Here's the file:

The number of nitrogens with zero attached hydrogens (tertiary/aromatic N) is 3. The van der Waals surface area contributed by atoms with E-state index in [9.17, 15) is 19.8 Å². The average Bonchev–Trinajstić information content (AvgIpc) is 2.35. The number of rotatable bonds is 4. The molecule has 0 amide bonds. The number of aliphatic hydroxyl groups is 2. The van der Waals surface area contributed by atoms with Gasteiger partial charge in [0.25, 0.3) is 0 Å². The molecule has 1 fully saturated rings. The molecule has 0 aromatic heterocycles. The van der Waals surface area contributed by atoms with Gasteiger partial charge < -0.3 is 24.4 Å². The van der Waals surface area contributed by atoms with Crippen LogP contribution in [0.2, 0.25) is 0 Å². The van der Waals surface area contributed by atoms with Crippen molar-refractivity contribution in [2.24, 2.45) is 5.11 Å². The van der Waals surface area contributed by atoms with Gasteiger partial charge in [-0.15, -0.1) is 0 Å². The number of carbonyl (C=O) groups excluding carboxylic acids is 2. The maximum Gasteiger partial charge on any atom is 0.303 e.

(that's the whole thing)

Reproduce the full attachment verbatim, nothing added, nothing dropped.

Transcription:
The number of nitrogens with zero attached hydrogens (tertiary/aromatic N) is 3. The van der Waals surface area contributed by atoms with E-state index in [9.17, 15) is 19.8 Å². The average Bonchev–Trinajstić information content (AvgIpc) is 2.35. The number of rotatable bonds is 4. The molecule has 0 amide bonds. The number of aliphatic hydroxyl groups is 2. The van der Waals surface area contributed by atoms with Gasteiger partial charge in [0.25, 0.3) is 0 Å². The molecule has 1 fully saturated rings. The molecule has 0 aromatic heterocycles. The van der Waals surface area contributed by atoms with Gasteiger partial charge < -0.3 is 24.4 Å². The van der Waals surface area contributed by atoms with Crippen LogP contribution in [0.2, 0.25) is 0 Å². The van der Waals surface area contributed by atoms with Crippen molar-refractivity contribution in [2.24, 2.45) is 5.11 Å². The van der Waals surface area contributed by atoms with Gasteiger partial charge in [-0.15, -0.1) is 0 Å². The number of carbonyl (C=O) groups excluding carboxylic acids is 2. The maximum Gasteiger partial charge on any atom is 0.303 e.